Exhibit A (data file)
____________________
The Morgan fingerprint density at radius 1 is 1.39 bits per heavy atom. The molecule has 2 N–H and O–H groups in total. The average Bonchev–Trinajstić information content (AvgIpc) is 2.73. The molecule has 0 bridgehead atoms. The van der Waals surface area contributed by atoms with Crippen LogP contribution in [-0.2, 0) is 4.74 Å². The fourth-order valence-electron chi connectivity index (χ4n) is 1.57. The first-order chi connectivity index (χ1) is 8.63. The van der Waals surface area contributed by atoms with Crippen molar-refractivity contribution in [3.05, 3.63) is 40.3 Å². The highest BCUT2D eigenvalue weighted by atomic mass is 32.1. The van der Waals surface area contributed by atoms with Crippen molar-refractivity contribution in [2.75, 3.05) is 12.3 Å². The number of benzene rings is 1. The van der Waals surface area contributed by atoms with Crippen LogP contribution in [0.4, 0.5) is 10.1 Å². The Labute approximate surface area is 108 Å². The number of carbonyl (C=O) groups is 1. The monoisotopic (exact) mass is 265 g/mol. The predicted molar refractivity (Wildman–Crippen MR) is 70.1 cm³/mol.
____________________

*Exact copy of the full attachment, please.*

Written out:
The Morgan fingerprint density at radius 1 is 1.39 bits per heavy atom. The molecule has 2 N–H and O–H groups in total. The average Bonchev–Trinajstić information content (AvgIpc) is 2.73. The molecule has 0 bridgehead atoms. The van der Waals surface area contributed by atoms with Crippen LogP contribution in [-0.2, 0) is 4.74 Å². The fourth-order valence-electron chi connectivity index (χ4n) is 1.57. The first-order chi connectivity index (χ1) is 8.63. The van der Waals surface area contributed by atoms with Crippen molar-refractivity contribution in [3.05, 3.63) is 40.3 Å². The highest BCUT2D eigenvalue weighted by atomic mass is 32.1. The van der Waals surface area contributed by atoms with Crippen molar-refractivity contribution in [2.75, 3.05) is 12.3 Å². The number of benzene rings is 1. The van der Waals surface area contributed by atoms with Crippen LogP contribution in [0.4, 0.5) is 10.1 Å². The Labute approximate surface area is 108 Å². The number of carbonyl (C=O) groups is 1. The monoisotopic (exact) mass is 265 g/mol. The predicted molar refractivity (Wildman–Crippen MR) is 70.1 cm³/mol.